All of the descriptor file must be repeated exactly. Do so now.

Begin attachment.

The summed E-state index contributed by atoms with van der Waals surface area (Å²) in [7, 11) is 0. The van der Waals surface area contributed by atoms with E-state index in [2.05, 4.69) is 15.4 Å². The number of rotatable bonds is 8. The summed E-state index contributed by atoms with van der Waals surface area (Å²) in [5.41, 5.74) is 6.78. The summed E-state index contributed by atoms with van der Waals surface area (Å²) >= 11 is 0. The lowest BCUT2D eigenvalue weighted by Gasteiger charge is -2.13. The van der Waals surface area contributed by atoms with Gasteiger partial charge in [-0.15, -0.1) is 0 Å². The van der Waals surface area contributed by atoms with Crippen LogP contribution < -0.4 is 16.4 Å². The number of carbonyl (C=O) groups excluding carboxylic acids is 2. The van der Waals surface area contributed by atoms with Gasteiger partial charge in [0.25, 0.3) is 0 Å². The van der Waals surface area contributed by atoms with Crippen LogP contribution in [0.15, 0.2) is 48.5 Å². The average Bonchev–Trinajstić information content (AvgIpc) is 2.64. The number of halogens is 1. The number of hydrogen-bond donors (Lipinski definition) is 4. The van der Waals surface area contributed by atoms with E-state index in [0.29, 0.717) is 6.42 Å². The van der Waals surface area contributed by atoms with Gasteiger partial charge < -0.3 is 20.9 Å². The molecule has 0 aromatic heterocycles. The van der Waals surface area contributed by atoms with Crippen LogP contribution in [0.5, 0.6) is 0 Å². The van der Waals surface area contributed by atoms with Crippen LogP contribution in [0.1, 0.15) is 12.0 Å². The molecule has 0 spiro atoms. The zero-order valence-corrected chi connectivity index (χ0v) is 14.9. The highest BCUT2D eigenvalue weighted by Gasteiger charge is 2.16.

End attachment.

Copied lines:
The summed E-state index contributed by atoms with van der Waals surface area (Å²) in [7, 11) is 0. The van der Waals surface area contributed by atoms with E-state index in [2.05, 4.69) is 15.4 Å². The number of rotatable bonds is 8. The summed E-state index contributed by atoms with van der Waals surface area (Å²) in [5.41, 5.74) is 6.78. The summed E-state index contributed by atoms with van der Waals surface area (Å²) >= 11 is 0. The lowest BCUT2D eigenvalue weighted by Gasteiger charge is -2.13. The van der Waals surface area contributed by atoms with Gasteiger partial charge in [-0.15, -0.1) is 0 Å². The van der Waals surface area contributed by atoms with Crippen LogP contribution < -0.4 is 16.4 Å². The number of carbonyl (C=O) groups excluding carboxylic acids is 2. The van der Waals surface area contributed by atoms with Gasteiger partial charge in [0.25, 0.3) is 0 Å². The van der Waals surface area contributed by atoms with Crippen LogP contribution in [0.15, 0.2) is 48.5 Å². The average Bonchev–Trinajstić information content (AvgIpc) is 2.64. The number of halogens is 1. The number of hydrogen-bond donors (Lipinski definition) is 4. The van der Waals surface area contributed by atoms with E-state index in [0.29, 0.717) is 6.42 Å². The van der Waals surface area contributed by atoms with Gasteiger partial charge < -0.3 is 20.9 Å². The molecule has 0 aromatic heterocycles. The van der Waals surface area contributed by atoms with Crippen LogP contribution in [0.5, 0.6) is 0 Å². The van der Waals surface area contributed by atoms with Crippen LogP contribution in [0.1, 0.15) is 12.0 Å². The molecule has 0 spiro atoms. The zero-order valence-corrected chi connectivity index (χ0v) is 14.9. The highest BCUT2D eigenvalue weighted by Gasteiger charge is 2.16.